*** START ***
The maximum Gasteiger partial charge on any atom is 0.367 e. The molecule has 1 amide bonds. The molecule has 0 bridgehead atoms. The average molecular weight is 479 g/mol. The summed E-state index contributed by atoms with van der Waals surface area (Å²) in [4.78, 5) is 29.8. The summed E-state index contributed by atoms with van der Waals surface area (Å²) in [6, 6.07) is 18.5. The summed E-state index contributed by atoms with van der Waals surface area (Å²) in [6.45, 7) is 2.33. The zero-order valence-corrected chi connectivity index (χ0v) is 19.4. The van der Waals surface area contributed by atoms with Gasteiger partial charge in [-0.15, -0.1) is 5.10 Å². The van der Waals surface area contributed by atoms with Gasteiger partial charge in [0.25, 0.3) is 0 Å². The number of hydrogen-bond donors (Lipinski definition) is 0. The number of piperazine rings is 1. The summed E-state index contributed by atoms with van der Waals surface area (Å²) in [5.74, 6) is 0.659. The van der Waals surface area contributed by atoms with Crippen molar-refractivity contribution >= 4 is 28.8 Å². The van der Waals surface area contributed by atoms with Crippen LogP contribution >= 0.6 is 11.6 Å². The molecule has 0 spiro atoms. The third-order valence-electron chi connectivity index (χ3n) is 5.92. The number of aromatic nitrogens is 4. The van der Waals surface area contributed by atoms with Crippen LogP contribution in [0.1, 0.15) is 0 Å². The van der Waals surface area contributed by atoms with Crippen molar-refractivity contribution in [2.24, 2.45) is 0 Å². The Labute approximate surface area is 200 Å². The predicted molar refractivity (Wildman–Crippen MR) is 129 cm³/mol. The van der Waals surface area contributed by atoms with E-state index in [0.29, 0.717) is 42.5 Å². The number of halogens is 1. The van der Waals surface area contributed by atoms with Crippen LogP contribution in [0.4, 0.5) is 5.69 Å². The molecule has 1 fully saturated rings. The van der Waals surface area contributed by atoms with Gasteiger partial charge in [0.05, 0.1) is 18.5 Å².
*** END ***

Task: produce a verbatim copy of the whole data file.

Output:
The maximum Gasteiger partial charge on any atom is 0.367 e. The molecule has 1 amide bonds. The molecule has 0 bridgehead atoms. The average molecular weight is 479 g/mol. The summed E-state index contributed by atoms with van der Waals surface area (Å²) in [4.78, 5) is 29.8. The summed E-state index contributed by atoms with van der Waals surface area (Å²) in [6, 6.07) is 18.5. The summed E-state index contributed by atoms with van der Waals surface area (Å²) in [6.45, 7) is 2.33. The zero-order valence-corrected chi connectivity index (χ0v) is 19.4. The van der Waals surface area contributed by atoms with Gasteiger partial charge in [-0.15, -0.1) is 5.10 Å². The van der Waals surface area contributed by atoms with Gasteiger partial charge in [0.25, 0.3) is 0 Å². The number of hydrogen-bond donors (Lipinski definition) is 0. The number of piperazine rings is 1. The summed E-state index contributed by atoms with van der Waals surface area (Å²) in [5.74, 6) is 0.659. The van der Waals surface area contributed by atoms with Crippen molar-refractivity contribution >= 4 is 28.8 Å². The van der Waals surface area contributed by atoms with Crippen LogP contribution >= 0.6 is 11.6 Å². The molecule has 0 spiro atoms. The third-order valence-electron chi connectivity index (χ3n) is 5.92. The number of aromatic nitrogens is 4. The van der Waals surface area contributed by atoms with Crippen LogP contribution in [0.1, 0.15) is 0 Å². The van der Waals surface area contributed by atoms with Crippen molar-refractivity contribution in [2.24, 2.45) is 0 Å². The Labute approximate surface area is 200 Å². The predicted molar refractivity (Wildman–Crippen MR) is 129 cm³/mol. The van der Waals surface area contributed by atoms with E-state index in [0.29, 0.717) is 42.5 Å². The number of halogens is 1. The van der Waals surface area contributed by atoms with Crippen LogP contribution in [0.4, 0.5) is 5.69 Å². The molecule has 1 fully saturated rings. The van der Waals surface area contributed by atoms with Gasteiger partial charge in [0.05, 0.1) is 18.5 Å².